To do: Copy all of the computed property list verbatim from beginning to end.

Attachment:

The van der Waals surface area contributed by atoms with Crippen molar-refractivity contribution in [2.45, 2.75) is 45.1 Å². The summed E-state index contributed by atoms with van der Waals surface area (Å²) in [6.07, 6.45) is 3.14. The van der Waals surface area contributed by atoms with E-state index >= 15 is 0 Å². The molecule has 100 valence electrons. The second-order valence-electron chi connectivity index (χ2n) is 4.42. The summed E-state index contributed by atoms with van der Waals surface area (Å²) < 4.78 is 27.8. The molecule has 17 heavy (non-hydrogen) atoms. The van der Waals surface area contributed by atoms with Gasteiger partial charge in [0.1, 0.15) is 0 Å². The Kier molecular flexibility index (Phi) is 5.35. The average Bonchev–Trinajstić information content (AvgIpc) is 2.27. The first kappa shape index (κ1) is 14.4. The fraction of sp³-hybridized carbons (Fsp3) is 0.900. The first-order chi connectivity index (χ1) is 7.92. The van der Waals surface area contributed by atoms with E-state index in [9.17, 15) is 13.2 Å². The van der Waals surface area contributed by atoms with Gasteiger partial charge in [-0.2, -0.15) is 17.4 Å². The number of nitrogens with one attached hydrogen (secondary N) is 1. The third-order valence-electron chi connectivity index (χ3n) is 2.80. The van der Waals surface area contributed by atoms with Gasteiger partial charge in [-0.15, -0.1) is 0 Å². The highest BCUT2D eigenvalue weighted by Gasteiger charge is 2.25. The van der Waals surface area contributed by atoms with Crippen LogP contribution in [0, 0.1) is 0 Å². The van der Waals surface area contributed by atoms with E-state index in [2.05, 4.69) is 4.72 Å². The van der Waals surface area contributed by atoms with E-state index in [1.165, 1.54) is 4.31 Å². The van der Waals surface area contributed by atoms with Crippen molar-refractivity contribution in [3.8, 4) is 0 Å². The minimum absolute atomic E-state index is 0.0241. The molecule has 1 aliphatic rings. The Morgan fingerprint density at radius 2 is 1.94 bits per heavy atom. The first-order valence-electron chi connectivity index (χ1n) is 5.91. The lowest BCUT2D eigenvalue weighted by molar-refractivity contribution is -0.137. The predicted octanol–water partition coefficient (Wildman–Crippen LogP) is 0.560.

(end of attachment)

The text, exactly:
The van der Waals surface area contributed by atoms with Crippen molar-refractivity contribution in [2.45, 2.75) is 45.1 Å². The summed E-state index contributed by atoms with van der Waals surface area (Å²) in [6.07, 6.45) is 3.14. The van der Waals surface area contributed by atoms with E-state index >= 15 is 0 Å². The molecule has 100 valence electrons. The second-order valence-electron chi connectivity index (χ2n) is 4.42. The summed E-state index contributed by atoms with van der Waals surface area (Å²) < 4.78 is 27.8. The molecule has 17 heavy (non-hydrogen) atoms. The van der Waals surface area contributed by atoms with Gasteiger partial charge in [0.1, 0.15) is 0 Å². The Kier molecular flexibility index (Phi) is 5.35. The average Bonchev–Trinajstić information content (AvgIpc) is 2.27. The first kappa shape index (κ1) is 14.4. The fraction of sp³-hybridized carbons (Fsp3) is 0.900. The first-order chi connectivity index (χ1) is 7.92. The van der Waals surface area contributed by atoms with E-state index in [9.17, 15) is 13.2 Å². The van der Waals surface area contributed by atoms with Gasteiger partial charge in [-0.2, -0.15) is 17.4 Å². The number of nitrogens with one attached hydrogen (secondary N) is 1. The third-order valence-electron chi connectivity index (χ3n) is 2.80. The van der Waals surface area contributed by atoms with Gasteiger partial charge in [-0.15, -0.1) is 0 Å². The highest BCUT2D eigenvalue weighted by Gasteiger charge is 2.25. The van der Waals surface area contributed by atoms with Crippen LogP contribution in [0, 0.1) is 0 Å². The van der Waals surface area contributed by atoms with E-state index in [2.05, 4.69) is 4.72 Å². The van der Waals surface area contributed by atoms with E-state index in [1.165, 1.54) is 4.31 Å². The van der Waals surface area contributed by atoms with Crippen molar-refractivity contribution in [3.8, 4) is 0 Å². The minimum absolute atomic E-state index is 0.0241. The molecule has 1 aliphatic rings. The Morgan fingerprint density at radius 2 is 1.94 bits per heavy atom. The first-order valence-electron chi connectivity index (χ1n) is 5.91. The lowest BCUT2D eigenvalue weighted by molar-refractivity contribution is -0.137. The predicted octanol–water partition coefficient (Wildman–Crippen LogP) is 0.560.